Gurgaon has grown rapidly. Urban villages are those spaces that have contributed their agricultural land to accommodate the city but where the spaces where people lived have been left alone. These spaces, and the people in them, have faced several transformations as Gurgaon grew. I describe transformations in governance structures, from rural to urban. I talk about the methods of providing services and in the attitude of the government towards these space, using examples from Shenzhen, China on service provision and redevelopment. Third, I highlight social transformations. I describe the post-agricultural livelihoods adopted by village residents, foremost among them rental housing, which brought in a new type of resident, the low-skilled migrant. Lastly, I highlight that urban villages are filling the gaps that planned development has left, by providing affordable housing, services and even space for small-scale manufacturing. My closing point is that we need to think about the different kind of people that inhabit our city because we essentially face similar issues. Unless we come together to find community-based solutions and hold the government and ourselves accountable, things will not change. We need more spaces like this festival to be able to document what we remember of the past as well as imagine a shared future through collaborative process.
I am imagining a much larger community project that communicated citizen’s needs and imaginations at a much larger scale. I imagine the urban village as the sootradhaar (the story teller or rather the story weaver), one who is wise and old and yet, new and changing constantly. What these children have done through the Growing Gurgaon project – kudos to Udaan and mentors Swati and Friederike – encourages me to dream bigger, to shatter the false cocoons we live in and take charge of our environment as opposed to being silent, complaining and passive recipients of what can only be termed as poor governance and poor citizenship.
If you want to help raise funds for Udaan- ek meetha Sapna, you can participate in the Airtel Delhi Half Marathon under their banner.
Posted by ramblinginthecity
On the lawns in our residential complex, an excited crowd gathers for the Republic Day celebrations. Several commercial establishments promote themselves. Free pizzas and burgers, discounts on coaching classes and real estate ads. One corner has a line-up by the talented child artists of the colony.
Centrestage is the bunched up flag, waiting to be unfurled. And when it is unfurled by a senior citizen known to us all by sight, the crowd cheers and claps. Then takes selfies. Several moments later, someone remembers that the national anthem is yet to be sung. Voices pipe up. Many of us join with gusto. Kids shuffle. People slouch. Others stand cross legged. One mother walks right across the lawn in the midst of the anthem to fuss over her child.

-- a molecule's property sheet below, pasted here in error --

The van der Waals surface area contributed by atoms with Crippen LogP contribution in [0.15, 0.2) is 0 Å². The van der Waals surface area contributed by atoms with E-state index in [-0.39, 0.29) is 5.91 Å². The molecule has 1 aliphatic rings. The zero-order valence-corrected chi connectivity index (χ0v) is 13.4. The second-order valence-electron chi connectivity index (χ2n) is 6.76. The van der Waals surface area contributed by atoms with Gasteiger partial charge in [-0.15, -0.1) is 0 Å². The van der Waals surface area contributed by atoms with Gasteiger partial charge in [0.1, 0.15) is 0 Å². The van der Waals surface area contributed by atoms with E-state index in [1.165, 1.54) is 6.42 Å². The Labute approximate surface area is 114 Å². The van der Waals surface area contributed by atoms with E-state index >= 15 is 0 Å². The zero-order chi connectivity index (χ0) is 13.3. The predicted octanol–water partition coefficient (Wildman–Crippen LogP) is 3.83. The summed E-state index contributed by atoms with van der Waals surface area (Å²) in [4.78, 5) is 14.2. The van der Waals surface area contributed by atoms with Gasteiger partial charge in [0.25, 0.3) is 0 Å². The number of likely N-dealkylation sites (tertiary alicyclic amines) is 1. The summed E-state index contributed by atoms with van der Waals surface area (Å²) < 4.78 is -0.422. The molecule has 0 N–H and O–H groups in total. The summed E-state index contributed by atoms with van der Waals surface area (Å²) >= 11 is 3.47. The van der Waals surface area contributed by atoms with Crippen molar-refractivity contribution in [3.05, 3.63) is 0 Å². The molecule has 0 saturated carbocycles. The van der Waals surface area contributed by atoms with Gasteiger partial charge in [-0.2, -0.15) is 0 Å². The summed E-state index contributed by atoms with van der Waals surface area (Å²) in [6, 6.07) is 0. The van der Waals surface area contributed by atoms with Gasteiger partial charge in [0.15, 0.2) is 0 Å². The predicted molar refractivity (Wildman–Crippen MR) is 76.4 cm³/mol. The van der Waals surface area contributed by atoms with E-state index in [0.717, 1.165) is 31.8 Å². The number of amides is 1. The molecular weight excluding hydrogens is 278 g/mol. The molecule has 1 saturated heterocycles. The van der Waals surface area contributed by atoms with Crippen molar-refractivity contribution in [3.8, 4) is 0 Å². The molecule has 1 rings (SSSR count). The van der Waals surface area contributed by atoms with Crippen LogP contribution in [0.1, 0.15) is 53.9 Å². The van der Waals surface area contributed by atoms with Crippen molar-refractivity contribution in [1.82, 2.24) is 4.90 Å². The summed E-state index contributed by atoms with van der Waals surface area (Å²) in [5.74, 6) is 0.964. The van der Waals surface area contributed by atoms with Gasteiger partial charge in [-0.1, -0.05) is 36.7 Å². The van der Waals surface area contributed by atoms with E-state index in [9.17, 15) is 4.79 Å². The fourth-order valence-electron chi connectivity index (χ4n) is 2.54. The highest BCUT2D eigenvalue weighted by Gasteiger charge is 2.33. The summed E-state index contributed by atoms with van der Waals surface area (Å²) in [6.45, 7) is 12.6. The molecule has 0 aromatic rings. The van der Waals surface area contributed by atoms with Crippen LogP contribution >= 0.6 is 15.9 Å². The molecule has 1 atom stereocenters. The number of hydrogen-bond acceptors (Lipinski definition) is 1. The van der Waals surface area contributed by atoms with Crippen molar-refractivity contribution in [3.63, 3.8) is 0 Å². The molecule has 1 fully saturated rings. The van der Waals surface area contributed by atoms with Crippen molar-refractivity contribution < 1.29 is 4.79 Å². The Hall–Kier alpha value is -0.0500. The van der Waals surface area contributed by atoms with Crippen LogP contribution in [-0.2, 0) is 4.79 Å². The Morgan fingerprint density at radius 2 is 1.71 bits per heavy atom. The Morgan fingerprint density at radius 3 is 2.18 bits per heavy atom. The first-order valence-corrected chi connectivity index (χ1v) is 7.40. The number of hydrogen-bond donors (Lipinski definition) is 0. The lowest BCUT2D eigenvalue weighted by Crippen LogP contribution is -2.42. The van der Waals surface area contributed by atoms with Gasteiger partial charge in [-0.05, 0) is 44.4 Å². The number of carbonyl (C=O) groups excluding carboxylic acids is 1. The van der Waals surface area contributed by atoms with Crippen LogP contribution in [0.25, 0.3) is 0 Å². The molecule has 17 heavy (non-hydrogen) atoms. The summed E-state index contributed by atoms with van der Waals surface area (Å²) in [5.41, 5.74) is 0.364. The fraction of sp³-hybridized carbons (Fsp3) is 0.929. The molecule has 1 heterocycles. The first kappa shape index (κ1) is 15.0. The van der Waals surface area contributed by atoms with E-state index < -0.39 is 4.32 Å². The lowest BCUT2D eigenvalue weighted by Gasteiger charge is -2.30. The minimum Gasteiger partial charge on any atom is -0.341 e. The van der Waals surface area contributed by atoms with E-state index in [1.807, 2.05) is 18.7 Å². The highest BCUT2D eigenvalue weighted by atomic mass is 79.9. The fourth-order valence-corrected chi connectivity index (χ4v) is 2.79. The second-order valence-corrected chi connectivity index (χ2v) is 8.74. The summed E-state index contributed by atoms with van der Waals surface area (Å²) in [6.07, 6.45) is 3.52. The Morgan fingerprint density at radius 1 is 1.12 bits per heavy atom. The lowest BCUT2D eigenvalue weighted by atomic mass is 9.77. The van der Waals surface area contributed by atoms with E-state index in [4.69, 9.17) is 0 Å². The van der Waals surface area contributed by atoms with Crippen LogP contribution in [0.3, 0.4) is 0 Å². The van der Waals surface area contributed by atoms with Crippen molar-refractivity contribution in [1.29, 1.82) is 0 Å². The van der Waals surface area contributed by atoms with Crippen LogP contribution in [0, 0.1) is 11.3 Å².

I have to say I was shocked. And then I stood there mentally reprimanding myself at how out of tune I am, how old world, how judgmental. Yes, the world has changed. Standing at attention to the national anthem is no longer a measure of your patriotism. Heck, you don’t even have to know the anthem by heart any more! Following up the anthem with Honey Singh numbers is absolutely fine. Who wants to listen to those boring ‘desh bhakti’ songs three times a year? ‘Saare jahaan se achha?’ Again? Why?
I’m filled with nostalgia for the simple celebrations of yore. Nothing commercial. Standing together and singing simple tunes that everyone could join into. Kids showcasing a multitude of talents. People of different classes joining in. Simple sweets, usually laddoos and small samosas, being distributed to everyone. People dressed smartly, even traditionally. A genuine sense of community.
Of course, those who turned out to celebrate together today are also upright and patriotic citizens who love their country and work hard for its development. What then does this mean, this giving up of the rituals of patriotism that served us well for decades? What does it say about us, our creativity, our attention to detail and our sense of occasion when Diwali and Lohri and Republic Day are all celebrated in the same way?
I don’t have answers to these questions. But I do have the questions.
And they burn inside me…… As I raise my children into young adults, as I make important decisions about my future and theirs, as I experience the tremendous social changes that mark the India of today. And I wonder, what’s the connection between what we do and what we are.